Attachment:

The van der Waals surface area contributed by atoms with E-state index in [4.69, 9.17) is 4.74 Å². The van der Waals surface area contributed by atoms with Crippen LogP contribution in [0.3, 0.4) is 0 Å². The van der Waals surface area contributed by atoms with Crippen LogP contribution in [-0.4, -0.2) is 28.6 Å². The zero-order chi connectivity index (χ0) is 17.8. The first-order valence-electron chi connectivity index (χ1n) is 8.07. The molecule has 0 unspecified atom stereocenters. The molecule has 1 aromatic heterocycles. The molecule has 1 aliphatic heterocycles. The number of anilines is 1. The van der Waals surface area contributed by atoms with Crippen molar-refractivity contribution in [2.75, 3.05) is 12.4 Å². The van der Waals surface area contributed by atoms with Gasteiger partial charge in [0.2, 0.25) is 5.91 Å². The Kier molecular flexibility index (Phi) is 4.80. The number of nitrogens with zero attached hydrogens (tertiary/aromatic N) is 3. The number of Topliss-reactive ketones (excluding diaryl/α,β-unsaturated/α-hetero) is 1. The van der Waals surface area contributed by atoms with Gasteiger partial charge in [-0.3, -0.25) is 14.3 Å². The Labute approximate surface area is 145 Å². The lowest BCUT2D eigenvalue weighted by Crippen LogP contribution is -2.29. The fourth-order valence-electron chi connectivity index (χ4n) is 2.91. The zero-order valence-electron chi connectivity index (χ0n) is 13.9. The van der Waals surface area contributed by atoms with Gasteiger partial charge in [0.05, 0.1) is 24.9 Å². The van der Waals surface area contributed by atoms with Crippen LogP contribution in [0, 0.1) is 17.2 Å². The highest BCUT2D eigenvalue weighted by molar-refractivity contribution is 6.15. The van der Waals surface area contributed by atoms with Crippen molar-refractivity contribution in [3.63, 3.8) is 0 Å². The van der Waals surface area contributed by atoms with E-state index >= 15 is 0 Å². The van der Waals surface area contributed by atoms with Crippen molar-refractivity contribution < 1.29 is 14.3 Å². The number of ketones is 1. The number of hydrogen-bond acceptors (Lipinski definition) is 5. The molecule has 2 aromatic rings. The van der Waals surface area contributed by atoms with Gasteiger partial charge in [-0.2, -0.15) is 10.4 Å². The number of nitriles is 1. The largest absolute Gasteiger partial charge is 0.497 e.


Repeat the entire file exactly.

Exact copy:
The van der Waals surface area contributed by atoms with E-state index in [4.69, 9.17) is 4.74 Å². The van der Waals surface area contributed by atoms with Crippen LogP contribution in [0.3, 0.4) is 0 Å². The van der Waals surface area contributed by atoms with Crippen LogP contribution in [-0.4, -0.2) is 28.6 Å². The zero-order chi connectivity index (χ0) is 17.8. The first-order valence-electron chi connectivity index (χ1n) is 8.07. The molecule has 0 unspecified atom stereocenters. The molecule has 1 aromatic heterocycles. The molecule has 1 aliphatic heterocycles. The number of anilines is 1. The van der Waals surface area contributed by atoms with Crippen molar-refractivity contribution in [2.75, 3.05) is 12.4 Å². The van der Waals surface area contributed by atoms with Gasteiger partial charge in [0.2, 0.25) is 5.91 Å². The Kier molecular flexibility index (Phi) is 4.80. The number of nitrogens with zero attached hydrogens (tertiary/aromatic N) is 3. The number of Topliss-reactive ketones (excluding diaryl/α,β-unsaturated/α-hetero) is 1. The van der Waals surface area contributed by atoms with Gasteiger partial charge in [-0.3, -0.25) is 14.3 Å². The Labute approximate surface area is 145 Å². The lowest BCUT2D eigenvalue weighted by Crippen LogP contribution is -2.29. The fourth-order valence-electron chi connectivity index (χ4n) is 2.91. The zero-order valence-electron chi connectivity index (χ0n) is 13.9. The van der Waals surface area contributed by atoms with Gasteiger partial charge in [0.05, 0.1) is 24.9 Å². The van der Waals surface area contributed by atoms with Crippen LogP contribution in [0, 0.1) is 17.2 Å². The highest BCUT2D eigenvalue weighted by molar-refractivity contribution is 6.15. The van der Waals surface area contributed by atoms with Crippen molar-refractivity contribution in [3.63, 3.8) is 0 Å². The van der Waals surface area contributed by atoms with E-state index >= 15 is 0 Å². The van der Waals surface area contributed by atoms with Crippen molar-refractivity contribution < 1.29 is 14.3 Å². The number of ketones is 1. The number of hydrogen-bond acceptors (Lipinski definition) is 5. The molecule has 2 aromatic rings. The van der Waals surface area contributed by atoms with Gasteiger partial charge in [-0.2, -0.15) is 10.4 Å². The number of nitriles is 1. The largest absolute Gasteiger partial charge is 0.497 e.